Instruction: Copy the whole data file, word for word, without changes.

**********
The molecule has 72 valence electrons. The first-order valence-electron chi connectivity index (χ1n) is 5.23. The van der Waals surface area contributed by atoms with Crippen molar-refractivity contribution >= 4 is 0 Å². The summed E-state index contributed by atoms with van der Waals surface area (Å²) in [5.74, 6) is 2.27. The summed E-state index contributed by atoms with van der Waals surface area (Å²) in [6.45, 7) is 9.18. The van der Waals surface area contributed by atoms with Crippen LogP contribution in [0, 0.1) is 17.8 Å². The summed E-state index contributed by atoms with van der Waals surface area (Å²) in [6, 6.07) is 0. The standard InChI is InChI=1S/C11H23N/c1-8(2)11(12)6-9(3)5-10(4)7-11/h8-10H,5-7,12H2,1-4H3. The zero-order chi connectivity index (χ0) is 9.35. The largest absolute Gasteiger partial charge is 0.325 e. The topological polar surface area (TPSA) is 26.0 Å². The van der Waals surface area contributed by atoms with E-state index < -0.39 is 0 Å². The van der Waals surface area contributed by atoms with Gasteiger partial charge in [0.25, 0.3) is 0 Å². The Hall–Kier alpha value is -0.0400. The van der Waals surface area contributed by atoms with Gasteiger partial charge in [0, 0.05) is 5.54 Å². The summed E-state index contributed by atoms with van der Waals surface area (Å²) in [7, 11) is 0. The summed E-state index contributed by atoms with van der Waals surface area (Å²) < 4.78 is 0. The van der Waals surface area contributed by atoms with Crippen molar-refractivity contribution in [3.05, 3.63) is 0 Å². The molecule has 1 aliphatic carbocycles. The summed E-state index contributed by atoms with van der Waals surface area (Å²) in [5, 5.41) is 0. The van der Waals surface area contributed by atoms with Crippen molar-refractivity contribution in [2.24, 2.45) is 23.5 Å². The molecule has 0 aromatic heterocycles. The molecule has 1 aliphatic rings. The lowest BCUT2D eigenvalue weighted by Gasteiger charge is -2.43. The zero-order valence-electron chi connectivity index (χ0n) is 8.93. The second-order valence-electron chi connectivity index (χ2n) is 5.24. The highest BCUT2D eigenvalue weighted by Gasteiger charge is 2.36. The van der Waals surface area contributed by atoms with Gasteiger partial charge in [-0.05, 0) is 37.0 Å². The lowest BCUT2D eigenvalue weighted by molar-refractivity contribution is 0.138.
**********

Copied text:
The molecule has 72 valence electrons. The first-order valence-electron chi connectivity index (χ1n) is 5.23. The van der Waals surface area contributed by atoms with Crippen molar-refractivity contribution >= 4 is 0 Å². The summed E-state index contributed by atoms with van der Waals surface area (Å²) in [5.74, 6) is 2.27. The summed E-state index contributed by atoms with van der Waals surface area (Å²) in [6.45, 7) is 9.18. The van der Waals surface area contributed by atoms with Crippen LogP contribution in [0, 0.1) is 17.8 Å². The summed E-state index contributed by atoms with van der Waals surface area (Å²) in [6, 6.07) is 0. The standard InChI is InChI=1S/C11H23N/c1-8(2)11(12)6-9(3)5-10(4)7-11/h8-10H,5-7,12H2,1-4H3. The zero-order chi connectivity index (χ0) is 9.35. The largest absolute Gasteiger partial charge is 0.325 e. The topological polar surface area (TPSA) is 26.0 Å². The van der Waals surface area contributed by atoms with E-state index < -0.39 is 0 Å². The van der Waals surface area contributed by atoms with Gasteiger partial charge in [0.25, 0.3) is 0 Å². The Hall–Kier alpha value is -0.0400. The van der Waals surface area contributed by atoms with Gasteiger partial charge in [0, 0.05) is 5.54 Å². The summed E-state index contributed by atoms with van der Waals surface area (Å²) in [7, 11) is 0. The summed E-state index contributed by atoms with van der Waals surface area (Å²) < 4.78 is 0. The van der Waals surface area contributed by atoms with Crippen molar-refractivity contribution in [3.05, 3.63) is 0 Å². The molecule has 1 aliphatic carbocycles. The summed E-state index contributed by atoms with van der Waals surface area (Å²) in [5, 5.41) is 0. The van der Waals surface area contributed by atoms with Crippen molar-refractivity contribution in [2.24, 2.45) is 23.5 Å². The molecule has 0 aromatic heterocycles. The molecule has 1 aliphatic rings. The lowest BCUT2D eigenvalue weighted by Gasteiger charge is -2.43. The zero-order valence-electron chi connectivity index (χ0n) is 8.93. The second-order valence-electron chi connectivity index (χ2n) is 5.24. The highest BCUT2D eigenvalue weighted by Gasteiger charge is 2.36. The van der Waals surface area contributed by atoms with Gasteiger partial charge in [-0.05, 0) is 37.0 Å². The lowest BCUT2D eigenvalue weighted by molar-refractivity contribution is 0.138.